As banks close branches in the face of secular pressures, they often point to redundant nearby branches that will continue to serve the community; however, net branch closures since 2010 appear to be more concentrated in the spread-out suburban areas.
Bank of America Corp. has openly acknowledged it will favor retention of urban branches while closing others in more rural locations. To test whether industry peers seem to be following the trend, SNL took a look at the largest U.S. metropolitan areas across the country, finding that branch closures have been more likely to hit suburban communities.
The metropolitan statistical area to see the most net branch closures since 2010 is the Chicago-Naperville-Elgin, IL-IN-WI, MSA. Closures in the metro were more likely to occur on the suburban outskirts. In fact, while the metro area overall led the nation in net branch closures, some neighborhoods in the urban core saw net gains in branches, particularly the area often referred to as the Loop, sandwiched between I-90 and Lake Michigan.
TCF Financial Corp. helped push the Chicago metro area to the top of the net closures list when the bank announced in December 2013 that it would close 37 bank branches located inside Jewel-Osco grocery stores. The move follows an industrywide trend of banks slashing locations, including in-store branches as well as the overall branch footprint.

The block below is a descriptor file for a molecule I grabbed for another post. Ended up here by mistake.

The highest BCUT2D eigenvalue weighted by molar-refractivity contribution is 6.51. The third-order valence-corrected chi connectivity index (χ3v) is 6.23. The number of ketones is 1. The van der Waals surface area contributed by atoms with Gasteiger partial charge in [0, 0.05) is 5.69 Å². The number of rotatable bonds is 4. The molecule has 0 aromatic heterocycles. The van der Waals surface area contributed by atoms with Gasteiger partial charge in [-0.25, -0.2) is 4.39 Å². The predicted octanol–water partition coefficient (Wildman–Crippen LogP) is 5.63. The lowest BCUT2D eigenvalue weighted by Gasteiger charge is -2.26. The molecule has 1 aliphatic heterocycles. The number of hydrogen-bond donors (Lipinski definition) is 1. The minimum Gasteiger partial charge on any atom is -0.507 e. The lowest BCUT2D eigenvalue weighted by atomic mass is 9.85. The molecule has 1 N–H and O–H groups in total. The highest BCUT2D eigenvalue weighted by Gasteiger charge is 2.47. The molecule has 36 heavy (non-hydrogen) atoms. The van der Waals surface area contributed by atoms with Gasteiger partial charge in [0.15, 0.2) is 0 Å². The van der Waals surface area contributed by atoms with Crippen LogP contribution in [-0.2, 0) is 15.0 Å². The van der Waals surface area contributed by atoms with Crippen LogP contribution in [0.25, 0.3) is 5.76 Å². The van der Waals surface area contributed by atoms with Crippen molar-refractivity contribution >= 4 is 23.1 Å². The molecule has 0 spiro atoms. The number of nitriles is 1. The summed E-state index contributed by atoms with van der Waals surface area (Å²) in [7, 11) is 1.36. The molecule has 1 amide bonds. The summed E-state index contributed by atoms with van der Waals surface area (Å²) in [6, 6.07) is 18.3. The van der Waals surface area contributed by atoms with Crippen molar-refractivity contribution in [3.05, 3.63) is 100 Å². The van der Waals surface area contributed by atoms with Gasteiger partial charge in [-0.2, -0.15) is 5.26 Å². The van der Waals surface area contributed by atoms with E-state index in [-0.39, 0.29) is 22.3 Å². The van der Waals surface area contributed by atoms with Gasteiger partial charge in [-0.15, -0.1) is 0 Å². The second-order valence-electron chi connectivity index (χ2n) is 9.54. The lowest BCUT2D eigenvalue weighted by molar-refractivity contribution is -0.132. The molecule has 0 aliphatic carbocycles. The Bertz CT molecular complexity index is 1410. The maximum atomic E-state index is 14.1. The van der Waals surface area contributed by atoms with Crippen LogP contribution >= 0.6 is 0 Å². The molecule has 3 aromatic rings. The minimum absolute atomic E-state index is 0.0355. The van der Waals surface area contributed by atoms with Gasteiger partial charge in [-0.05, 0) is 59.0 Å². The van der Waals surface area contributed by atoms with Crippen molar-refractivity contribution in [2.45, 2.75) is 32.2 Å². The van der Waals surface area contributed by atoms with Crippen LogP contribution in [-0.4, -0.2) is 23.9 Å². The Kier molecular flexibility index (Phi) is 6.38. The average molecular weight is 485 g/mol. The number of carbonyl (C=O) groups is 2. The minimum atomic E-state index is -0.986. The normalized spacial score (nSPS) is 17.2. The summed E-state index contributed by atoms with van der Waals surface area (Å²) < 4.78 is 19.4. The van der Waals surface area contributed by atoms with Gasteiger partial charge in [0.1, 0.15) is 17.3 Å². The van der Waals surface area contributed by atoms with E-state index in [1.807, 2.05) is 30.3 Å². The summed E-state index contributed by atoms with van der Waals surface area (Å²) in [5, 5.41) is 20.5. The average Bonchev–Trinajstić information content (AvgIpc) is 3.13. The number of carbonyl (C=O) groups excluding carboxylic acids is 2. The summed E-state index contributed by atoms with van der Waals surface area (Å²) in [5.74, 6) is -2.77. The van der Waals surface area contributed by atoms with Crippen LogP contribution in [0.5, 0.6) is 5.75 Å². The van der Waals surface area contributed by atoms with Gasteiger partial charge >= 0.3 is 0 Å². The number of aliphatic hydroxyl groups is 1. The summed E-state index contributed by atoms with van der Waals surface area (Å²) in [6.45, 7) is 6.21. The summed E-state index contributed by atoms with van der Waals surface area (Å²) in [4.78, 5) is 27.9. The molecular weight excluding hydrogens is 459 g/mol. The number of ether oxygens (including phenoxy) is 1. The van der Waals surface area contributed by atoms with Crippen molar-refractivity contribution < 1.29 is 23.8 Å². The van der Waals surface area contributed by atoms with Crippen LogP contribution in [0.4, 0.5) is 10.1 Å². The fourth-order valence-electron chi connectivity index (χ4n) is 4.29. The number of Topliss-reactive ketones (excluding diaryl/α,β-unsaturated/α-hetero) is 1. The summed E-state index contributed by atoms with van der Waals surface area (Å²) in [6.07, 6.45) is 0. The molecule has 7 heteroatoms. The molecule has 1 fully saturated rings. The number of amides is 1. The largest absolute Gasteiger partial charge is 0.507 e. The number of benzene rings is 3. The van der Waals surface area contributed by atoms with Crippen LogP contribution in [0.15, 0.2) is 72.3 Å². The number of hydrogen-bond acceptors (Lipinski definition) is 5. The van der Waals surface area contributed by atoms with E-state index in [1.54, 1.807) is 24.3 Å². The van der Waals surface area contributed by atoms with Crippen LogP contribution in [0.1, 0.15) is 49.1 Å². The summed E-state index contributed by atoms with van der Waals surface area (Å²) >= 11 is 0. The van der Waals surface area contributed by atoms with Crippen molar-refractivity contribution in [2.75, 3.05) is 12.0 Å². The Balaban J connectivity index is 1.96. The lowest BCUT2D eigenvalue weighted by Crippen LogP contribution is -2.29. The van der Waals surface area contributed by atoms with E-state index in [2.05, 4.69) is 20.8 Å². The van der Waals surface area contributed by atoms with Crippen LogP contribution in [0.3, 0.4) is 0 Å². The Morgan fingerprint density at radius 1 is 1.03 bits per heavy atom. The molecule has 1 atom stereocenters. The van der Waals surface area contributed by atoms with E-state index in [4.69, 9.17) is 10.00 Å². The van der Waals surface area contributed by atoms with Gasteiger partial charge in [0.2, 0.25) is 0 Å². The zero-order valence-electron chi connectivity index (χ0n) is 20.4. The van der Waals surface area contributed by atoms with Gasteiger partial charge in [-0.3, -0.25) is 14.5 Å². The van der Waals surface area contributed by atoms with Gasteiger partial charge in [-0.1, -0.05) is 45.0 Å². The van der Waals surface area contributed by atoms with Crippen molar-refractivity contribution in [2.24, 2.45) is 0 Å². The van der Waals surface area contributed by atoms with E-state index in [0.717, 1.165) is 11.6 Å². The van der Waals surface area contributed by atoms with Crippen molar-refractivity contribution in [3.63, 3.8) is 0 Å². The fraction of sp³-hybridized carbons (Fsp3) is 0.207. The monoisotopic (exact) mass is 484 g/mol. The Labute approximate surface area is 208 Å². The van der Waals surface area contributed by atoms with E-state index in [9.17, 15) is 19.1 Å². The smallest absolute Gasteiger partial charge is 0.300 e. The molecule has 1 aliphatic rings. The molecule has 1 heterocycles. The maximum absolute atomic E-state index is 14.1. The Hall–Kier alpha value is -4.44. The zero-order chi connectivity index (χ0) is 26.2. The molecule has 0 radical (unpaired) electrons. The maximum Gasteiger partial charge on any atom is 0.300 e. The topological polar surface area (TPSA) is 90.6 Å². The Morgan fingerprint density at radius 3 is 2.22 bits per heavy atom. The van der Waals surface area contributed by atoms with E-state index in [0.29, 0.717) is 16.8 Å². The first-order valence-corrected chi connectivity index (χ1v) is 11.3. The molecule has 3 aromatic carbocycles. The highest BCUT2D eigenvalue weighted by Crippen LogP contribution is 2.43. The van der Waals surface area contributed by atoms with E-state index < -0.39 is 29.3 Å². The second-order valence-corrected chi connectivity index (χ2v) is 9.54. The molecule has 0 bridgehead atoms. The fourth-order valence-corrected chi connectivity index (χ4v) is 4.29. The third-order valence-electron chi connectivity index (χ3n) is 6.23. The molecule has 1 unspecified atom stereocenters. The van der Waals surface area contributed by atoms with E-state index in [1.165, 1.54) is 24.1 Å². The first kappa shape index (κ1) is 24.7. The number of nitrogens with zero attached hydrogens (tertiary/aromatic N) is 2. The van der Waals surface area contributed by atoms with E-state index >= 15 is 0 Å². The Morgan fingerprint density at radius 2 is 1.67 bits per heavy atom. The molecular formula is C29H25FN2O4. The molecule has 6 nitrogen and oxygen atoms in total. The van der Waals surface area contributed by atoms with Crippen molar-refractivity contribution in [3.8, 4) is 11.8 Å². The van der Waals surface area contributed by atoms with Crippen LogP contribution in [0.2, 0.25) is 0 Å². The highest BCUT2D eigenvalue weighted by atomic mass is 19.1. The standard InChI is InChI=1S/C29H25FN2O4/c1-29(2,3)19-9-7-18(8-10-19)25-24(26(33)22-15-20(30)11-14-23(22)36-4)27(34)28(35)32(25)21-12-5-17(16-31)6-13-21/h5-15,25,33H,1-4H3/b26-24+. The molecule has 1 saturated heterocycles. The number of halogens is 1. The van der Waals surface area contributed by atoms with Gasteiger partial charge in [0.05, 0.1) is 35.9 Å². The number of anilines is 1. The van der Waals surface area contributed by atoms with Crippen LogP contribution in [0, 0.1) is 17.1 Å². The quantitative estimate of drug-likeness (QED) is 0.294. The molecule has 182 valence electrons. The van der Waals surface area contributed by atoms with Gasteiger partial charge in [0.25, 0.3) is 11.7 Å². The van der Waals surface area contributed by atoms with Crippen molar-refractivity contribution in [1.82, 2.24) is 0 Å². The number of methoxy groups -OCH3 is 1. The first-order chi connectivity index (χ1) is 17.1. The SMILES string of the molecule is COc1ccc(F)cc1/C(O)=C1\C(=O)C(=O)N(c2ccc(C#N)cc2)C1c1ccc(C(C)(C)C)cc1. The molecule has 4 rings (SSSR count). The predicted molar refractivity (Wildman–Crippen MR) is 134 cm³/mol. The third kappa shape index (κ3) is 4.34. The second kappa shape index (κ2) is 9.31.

Mark Goldman, a TCF spokesman, told SNL that the bank is not pursuing an urbanization strategy similar to Bank of America's. Also, Goldman said the bank is deeply committed to the Chicago market, noting "tremendous growth," and that he could not offer specifics on how the bank decided which branches to close.
"We concluded that even with additional products and services, the branches we closed were not going to provide TCF with a reasonable rate of return. And the vast majority of them had another TCF branch very close by, geographically," Goldman said.
Full report and analysis here: http://www.snl.com/InteractiveX/Article.aspx?cdid=A-28572010-13617
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